Health systems around the world — regardless of geographic location or income level — are grappling with the now year-long pandemic and the spillover effects that have resulted from delays and disruptions to the delivery of essential and routine health services. The dual burden of managing a pandemic and ongoing population health needs forces us all to make tough decisions, pursue innovative solutions, and ultimately answer the question: Will our health systems survive the pandemic and future health emergencies?
In Africa, countries across the continent are pursuing innovative solutions to accelerate universal health coverage goals and make progress on the United Nations Sustainable Development Goals, all while navigating the pandemic. Data is one of the most important inputs to inform these innovations and support recovery from this crisis.
Reliable, disaggregated, comprehensive data informs management and the resourcing of the delivery of health services. However, in many cases, policymakers must make decisions using incomplete or outdated data with suboptimal or even negative results. I compare this to a pilot being asked to fly an airplane with no data or using last year’s weather data.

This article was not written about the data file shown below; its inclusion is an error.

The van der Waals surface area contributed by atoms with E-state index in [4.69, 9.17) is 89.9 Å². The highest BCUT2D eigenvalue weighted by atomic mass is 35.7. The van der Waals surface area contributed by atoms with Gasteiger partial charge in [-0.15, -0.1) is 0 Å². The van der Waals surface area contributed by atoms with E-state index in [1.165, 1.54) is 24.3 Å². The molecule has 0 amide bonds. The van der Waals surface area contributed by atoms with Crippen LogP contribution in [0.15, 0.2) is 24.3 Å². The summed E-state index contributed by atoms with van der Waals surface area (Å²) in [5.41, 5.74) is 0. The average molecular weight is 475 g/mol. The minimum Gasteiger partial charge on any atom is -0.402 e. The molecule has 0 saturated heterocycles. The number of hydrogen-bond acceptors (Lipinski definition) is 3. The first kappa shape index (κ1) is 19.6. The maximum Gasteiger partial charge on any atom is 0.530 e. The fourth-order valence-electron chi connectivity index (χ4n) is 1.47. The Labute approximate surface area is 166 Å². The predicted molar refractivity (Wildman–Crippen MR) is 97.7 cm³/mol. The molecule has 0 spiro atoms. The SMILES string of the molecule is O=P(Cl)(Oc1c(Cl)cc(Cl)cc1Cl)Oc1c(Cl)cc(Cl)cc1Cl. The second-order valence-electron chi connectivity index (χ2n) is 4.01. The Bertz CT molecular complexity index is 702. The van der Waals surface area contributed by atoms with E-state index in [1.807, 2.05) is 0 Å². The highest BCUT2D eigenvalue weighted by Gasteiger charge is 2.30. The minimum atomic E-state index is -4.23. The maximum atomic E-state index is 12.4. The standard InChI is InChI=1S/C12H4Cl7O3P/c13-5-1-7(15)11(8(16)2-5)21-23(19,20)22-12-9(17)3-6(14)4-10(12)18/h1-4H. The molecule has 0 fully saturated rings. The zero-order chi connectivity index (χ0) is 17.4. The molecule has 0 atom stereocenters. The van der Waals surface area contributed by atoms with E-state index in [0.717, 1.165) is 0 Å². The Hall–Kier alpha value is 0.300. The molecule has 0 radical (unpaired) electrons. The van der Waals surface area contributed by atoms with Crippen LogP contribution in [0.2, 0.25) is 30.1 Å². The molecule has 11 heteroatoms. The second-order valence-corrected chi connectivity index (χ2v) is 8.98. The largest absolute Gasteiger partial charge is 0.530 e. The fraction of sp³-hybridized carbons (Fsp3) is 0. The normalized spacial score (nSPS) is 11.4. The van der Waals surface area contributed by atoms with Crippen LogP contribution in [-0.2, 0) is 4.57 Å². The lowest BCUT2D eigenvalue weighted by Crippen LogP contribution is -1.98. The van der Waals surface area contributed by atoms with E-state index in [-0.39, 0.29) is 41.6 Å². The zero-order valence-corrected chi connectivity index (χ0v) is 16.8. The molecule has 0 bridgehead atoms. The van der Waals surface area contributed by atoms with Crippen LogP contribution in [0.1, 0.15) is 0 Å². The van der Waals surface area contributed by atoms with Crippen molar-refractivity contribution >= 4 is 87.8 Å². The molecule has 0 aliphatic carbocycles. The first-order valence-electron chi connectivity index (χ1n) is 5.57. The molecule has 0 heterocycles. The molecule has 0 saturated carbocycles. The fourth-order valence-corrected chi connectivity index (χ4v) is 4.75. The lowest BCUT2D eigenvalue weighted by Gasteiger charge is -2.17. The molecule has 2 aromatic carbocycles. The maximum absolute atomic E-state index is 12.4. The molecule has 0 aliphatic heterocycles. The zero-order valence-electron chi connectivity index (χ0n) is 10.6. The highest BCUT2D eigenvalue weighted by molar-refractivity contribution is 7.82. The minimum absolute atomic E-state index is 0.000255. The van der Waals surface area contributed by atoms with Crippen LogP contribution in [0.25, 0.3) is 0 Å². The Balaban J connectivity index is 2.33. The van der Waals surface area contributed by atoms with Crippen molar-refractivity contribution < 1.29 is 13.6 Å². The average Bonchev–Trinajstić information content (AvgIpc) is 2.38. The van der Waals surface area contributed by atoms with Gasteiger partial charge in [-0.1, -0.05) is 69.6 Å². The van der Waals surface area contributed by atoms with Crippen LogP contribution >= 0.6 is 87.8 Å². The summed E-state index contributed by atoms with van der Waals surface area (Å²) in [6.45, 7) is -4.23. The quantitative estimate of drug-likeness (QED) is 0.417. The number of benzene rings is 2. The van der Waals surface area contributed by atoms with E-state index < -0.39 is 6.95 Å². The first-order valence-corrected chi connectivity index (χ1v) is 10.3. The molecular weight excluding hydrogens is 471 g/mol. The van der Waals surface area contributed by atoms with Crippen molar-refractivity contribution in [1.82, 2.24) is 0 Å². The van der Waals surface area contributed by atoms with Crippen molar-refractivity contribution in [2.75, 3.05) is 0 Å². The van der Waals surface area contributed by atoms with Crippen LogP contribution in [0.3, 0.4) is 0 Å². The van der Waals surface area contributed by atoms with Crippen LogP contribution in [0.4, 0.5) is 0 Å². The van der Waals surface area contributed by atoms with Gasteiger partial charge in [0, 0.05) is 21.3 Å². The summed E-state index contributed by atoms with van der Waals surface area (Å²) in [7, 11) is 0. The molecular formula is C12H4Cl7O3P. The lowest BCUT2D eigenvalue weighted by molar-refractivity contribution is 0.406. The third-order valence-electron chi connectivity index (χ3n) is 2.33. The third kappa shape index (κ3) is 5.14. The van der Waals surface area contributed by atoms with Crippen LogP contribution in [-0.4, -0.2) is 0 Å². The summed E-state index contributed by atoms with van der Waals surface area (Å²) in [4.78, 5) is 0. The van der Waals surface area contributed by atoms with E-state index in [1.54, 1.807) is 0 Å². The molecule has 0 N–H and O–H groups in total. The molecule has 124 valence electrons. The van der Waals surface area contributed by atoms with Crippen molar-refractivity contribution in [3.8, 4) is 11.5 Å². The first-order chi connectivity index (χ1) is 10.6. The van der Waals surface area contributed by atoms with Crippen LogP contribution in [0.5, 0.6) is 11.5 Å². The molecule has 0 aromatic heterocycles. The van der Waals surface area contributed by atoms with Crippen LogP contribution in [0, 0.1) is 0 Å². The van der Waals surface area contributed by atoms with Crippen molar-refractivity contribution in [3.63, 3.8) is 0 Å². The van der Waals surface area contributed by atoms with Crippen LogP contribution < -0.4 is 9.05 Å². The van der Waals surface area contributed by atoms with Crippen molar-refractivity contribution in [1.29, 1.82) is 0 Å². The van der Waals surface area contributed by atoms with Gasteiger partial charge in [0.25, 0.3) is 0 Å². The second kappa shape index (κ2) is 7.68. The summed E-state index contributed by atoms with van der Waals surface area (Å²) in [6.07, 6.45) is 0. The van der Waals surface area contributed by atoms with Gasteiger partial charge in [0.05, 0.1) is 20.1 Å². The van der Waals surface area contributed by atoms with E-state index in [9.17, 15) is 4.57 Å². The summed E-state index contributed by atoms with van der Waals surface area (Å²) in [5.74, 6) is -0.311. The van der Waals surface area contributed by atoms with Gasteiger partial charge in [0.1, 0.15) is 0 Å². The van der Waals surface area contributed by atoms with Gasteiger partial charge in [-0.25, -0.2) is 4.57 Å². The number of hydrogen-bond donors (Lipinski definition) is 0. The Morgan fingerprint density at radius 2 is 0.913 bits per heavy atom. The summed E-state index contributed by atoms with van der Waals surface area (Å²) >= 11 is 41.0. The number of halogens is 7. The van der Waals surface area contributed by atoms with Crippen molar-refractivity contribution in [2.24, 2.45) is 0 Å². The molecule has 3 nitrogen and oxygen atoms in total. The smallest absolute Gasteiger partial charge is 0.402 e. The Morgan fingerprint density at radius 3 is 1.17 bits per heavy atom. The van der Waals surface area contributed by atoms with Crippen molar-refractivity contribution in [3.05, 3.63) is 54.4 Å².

The initiative also seeks your views on health care data and innovation, which it will use to shape the next phases of FutureProofing Healthcare in Africa.
Please make your voice heard by participating here — the future of health care is in our hands.
At the 2021 Africa Health Agenda International Conference, I moderated a session that looked at the tools available for better decision-making. The session saw the launch of the FutureProofing Healthcare Africa Sustainability Index, an online policy tool, providing an overview of 18 health systems across the continent. It is composed of 76 different measures split across six categories called “Vital Signs”: access, financing, innovation, quality, status, and wider factors.
These measures were identified by experts across Africa who work in health systems, multilateral organizations, civil society organizations, think tanks, and academia. The index is designed to encourage data-driven dialogue on the future of health care and is an important resource as we work to achieve UHC goals and better health for all Africans.
During the AHAIC session — convened by research-focused health care company Roche — several of the health experts who oversaw the Index’s development shared takeaways for applying the “future-proofing” mindset to health systems in Africa: